Glendale Animal Hospital

1144 Main St
Glendale Heights, IL 60139

(630)858-3530

glendaleanimal.com

Welcome to Glendale Animal Hospital

Glendale Animal Hospital is a well-established, full-service, small animal veterinary hospital providing comprehensive medical, surgical and dental care. We've been helping pets from the communities of Glendale Heights, Glen Ellyn, Bloomingdale, Lombard, Wheaton and Carol Stream for the last twenty years.

We provide a broad spectrum of diagnostic procedures through in-house testing and the use of external laboratories. We also work closely with local practices when special diagnostic procedures are required. The facility includes a well-stocked pharmacy, in-hospital surgery suite, in-house x-ray capabilities, a closely supervised hospitalization area, and indoor boarding kennels with outdoor walking areas.

At Glendale Animal Hospital we strive to offer not only sound advice, but also optimal veterinary care, thus allowing you the enjoyment of your companion for a maximum number of years. Our job is not only to treat your pet when he or she isn't feeling well, but also to help you learn how to keep your best friend happy and healthy.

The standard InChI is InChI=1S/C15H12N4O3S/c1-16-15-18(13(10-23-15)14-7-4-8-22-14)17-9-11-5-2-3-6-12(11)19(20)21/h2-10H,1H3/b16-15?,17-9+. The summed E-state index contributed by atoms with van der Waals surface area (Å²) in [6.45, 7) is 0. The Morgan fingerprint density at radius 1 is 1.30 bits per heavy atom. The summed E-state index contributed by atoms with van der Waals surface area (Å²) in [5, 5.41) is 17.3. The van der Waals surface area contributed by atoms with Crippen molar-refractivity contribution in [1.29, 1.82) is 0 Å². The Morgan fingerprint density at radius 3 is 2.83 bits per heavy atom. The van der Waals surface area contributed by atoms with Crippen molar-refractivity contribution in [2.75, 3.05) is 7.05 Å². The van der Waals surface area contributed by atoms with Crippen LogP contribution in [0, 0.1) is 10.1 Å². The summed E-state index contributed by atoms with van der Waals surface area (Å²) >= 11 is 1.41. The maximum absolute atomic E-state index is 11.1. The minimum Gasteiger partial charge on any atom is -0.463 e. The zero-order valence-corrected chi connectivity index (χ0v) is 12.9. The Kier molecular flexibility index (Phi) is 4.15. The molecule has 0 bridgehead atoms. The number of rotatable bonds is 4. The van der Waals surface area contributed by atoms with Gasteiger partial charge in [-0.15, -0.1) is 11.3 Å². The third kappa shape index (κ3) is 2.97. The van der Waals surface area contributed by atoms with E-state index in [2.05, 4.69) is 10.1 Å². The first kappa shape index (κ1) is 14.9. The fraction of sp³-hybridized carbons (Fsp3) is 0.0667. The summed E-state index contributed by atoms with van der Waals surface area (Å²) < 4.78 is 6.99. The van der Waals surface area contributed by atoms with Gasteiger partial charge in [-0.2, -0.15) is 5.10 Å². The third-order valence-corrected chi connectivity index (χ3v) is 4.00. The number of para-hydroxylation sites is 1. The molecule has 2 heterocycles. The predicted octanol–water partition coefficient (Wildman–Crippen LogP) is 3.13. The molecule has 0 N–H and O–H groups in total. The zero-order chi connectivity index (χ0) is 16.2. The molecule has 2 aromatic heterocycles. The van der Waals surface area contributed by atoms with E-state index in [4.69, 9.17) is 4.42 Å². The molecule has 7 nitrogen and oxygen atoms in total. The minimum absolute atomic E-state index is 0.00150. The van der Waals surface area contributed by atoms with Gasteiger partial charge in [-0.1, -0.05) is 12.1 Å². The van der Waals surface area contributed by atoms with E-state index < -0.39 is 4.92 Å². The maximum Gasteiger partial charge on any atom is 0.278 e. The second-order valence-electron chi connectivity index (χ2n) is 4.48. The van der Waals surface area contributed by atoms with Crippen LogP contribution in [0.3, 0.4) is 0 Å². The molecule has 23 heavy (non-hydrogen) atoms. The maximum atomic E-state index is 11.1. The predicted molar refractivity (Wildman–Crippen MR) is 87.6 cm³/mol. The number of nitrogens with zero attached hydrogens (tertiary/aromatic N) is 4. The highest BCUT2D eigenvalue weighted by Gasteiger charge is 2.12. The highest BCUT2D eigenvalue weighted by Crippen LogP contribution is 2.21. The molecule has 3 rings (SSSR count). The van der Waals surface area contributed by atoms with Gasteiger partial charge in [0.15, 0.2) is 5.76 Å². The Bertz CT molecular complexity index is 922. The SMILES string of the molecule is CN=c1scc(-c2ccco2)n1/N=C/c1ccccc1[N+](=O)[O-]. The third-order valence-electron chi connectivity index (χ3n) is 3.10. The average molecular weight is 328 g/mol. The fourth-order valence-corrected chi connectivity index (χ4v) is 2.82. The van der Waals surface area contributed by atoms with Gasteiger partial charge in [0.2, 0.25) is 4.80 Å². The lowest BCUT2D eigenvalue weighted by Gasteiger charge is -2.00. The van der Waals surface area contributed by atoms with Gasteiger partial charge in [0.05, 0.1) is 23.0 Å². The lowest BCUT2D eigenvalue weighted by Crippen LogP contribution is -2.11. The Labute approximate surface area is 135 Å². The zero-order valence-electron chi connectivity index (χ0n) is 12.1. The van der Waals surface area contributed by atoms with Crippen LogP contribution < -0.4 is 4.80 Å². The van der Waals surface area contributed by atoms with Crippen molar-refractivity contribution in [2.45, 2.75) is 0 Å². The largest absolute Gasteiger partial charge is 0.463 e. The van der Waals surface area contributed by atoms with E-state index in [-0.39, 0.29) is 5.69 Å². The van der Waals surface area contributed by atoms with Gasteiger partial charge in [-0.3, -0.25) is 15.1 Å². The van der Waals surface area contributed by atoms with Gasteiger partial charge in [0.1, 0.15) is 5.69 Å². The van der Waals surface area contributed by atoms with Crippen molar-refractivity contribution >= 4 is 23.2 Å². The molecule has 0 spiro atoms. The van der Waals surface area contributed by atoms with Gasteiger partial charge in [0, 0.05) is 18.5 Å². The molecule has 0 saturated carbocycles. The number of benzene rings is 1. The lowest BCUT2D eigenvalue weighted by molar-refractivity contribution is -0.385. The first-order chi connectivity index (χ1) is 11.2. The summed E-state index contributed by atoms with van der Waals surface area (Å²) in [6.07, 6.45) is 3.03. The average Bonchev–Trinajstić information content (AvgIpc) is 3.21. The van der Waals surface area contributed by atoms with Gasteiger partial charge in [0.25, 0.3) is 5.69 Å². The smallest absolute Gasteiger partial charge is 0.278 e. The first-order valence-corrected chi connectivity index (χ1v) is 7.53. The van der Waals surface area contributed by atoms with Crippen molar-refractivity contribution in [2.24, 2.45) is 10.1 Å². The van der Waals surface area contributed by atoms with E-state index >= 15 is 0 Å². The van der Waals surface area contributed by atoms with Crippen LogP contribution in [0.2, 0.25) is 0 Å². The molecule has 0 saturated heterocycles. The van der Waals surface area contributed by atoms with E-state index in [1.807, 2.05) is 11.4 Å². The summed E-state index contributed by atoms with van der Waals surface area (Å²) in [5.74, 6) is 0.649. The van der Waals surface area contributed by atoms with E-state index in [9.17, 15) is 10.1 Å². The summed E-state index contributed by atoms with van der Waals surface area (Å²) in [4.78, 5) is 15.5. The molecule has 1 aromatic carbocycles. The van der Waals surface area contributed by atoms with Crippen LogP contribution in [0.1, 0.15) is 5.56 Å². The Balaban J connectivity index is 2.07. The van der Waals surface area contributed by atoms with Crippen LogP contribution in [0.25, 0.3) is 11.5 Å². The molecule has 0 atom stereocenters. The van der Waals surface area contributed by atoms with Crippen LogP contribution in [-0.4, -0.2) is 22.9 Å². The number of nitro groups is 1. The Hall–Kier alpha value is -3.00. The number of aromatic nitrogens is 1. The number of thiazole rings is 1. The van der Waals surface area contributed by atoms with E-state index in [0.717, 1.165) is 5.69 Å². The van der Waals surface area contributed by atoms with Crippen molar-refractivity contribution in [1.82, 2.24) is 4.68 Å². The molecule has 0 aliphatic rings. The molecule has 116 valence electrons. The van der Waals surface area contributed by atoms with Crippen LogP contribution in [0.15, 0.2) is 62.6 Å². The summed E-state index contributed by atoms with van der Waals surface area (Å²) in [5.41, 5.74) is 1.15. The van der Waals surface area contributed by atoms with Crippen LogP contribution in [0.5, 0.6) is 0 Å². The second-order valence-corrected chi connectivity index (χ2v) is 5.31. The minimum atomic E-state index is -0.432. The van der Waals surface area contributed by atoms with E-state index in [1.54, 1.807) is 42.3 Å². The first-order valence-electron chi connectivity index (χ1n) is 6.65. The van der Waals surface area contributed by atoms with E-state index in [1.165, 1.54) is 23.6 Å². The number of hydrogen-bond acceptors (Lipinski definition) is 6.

We invite you to click on the following links to learn more about our practice, our services, our pet library and more! 

 

 

 


 

Introducing Our New Hospital...

Glendale Animal Hospital would like to announce that our new hospital will open on May 30, 2017. As we enter the final stage of construction we ask everyone to remain patient with the restricted parking until our grand re-opening in September. We will be asking our clients to park behind the new hospital and use the side entrance until the front of hospital is complete. The new hospital allows us to continue to provide the very best care possible. We will have a separate cat-friendly entrance, waiting room, and a designated exam room for our feline patients. Our new hospital will be equipped with the latest digital technology and dedicated suites for surgery, dental procedures, and radiology. Our patient care team can continue to provide the best care possible with our improved treatment area and our new glass enclosed ICU recovery center. And most importantly, to show our gratitude we have finally installed a public restroom because we care about YOU as much as our patients!